The Australian craft spirits industry can rightly thank Bill Lark for its very existence. It was in the late 80s that Bill first wondered why no one was making whisky in Tasmania—a location perfect for its production. Turning this idea into action, he lobbied successfully to overturn Australia’s antiquated distillation laws and established Australia’s first distillery in 154 years, Lark Distilling Co, in 1992.
When Lark approached us, they were on a decidedly upward trajectory. They had experienced triple-digit growth, established the “Made of Tasmania” positioning, built an extensive Limited Release program, lifted the brand’s luxury credentials and expanded their e-commerce platform.
However, the business’ ambition to build the first global icon of Australian spirits loved by people worldwide also required the evolution of its brand, identity and packaging.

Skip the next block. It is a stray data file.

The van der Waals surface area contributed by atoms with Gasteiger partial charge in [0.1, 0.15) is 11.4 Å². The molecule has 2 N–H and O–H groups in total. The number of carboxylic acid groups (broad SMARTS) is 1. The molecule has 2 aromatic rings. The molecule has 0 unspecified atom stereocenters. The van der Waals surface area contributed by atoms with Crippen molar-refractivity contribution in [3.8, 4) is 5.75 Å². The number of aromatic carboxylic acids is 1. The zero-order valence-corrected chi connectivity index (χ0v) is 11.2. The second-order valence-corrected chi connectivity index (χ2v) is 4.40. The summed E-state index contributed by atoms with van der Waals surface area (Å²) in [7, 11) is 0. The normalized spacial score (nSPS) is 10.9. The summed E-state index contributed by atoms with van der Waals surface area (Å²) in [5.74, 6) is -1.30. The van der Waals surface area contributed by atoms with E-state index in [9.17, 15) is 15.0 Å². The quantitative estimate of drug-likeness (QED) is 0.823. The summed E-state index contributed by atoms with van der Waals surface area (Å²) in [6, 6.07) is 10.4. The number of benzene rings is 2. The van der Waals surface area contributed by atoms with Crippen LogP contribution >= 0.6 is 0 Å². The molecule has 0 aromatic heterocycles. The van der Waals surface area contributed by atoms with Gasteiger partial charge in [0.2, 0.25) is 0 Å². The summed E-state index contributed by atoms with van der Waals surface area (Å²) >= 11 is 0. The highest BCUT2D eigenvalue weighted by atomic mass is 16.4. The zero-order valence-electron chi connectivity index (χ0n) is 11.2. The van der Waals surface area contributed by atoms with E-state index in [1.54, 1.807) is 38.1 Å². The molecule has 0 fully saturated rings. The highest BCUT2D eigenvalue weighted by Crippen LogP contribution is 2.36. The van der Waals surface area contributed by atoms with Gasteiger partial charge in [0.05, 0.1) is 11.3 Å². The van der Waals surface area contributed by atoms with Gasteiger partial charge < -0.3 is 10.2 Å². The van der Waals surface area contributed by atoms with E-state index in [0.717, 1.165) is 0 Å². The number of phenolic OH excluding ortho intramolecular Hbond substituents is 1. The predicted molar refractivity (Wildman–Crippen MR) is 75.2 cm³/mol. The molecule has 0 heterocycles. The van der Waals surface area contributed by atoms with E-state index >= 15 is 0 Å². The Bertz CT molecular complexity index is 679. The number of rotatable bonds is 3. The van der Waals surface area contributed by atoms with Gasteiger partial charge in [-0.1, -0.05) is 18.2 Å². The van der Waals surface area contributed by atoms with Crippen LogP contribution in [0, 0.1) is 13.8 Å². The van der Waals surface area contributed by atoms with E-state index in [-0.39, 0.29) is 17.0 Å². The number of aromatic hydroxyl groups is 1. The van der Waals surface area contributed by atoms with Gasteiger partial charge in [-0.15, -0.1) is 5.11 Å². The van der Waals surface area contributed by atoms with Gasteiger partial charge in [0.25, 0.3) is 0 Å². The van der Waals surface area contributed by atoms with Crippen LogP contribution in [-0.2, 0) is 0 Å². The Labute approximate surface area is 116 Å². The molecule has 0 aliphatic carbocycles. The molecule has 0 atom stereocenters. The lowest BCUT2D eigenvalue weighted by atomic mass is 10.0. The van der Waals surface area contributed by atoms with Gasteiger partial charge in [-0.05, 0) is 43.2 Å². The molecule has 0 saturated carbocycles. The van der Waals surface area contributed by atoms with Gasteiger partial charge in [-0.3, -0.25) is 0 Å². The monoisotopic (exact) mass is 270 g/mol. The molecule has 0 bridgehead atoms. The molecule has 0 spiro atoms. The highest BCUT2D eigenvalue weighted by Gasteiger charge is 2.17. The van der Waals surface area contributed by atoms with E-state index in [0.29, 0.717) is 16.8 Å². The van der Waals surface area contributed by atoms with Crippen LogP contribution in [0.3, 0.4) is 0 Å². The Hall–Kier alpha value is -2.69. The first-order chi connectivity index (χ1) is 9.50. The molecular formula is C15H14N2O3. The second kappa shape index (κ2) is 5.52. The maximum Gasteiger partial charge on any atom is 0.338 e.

The initial brief described the whisky category as pretty homogenous, with all players using the same tropes (casks on fire, grain, landscape, swirling liquid, etc.) to sell their wares. Whisky was old, white, masculine, dark, exclusive, tradition-constrained, and entirely predictable.
Lark wanted to be unexpected, youthful, diverse, provocative, light, bright, inclusive, unconventional, experimental and explorative. They also needed to capture the next generation of whisky drinkers—the explorers.
Our first task was to define who Lark was (and wanted to be). Following our strategic and investigative process, which included workshops with stakeholders, it was agreed that Lark’s voice should be that of a strong, brave and principled female—a massive departure from the norms in the whisky world.
However, once this position was understood and strategically defined, decisions on tone of voice, livery, collaborations, etc., became far easier to make.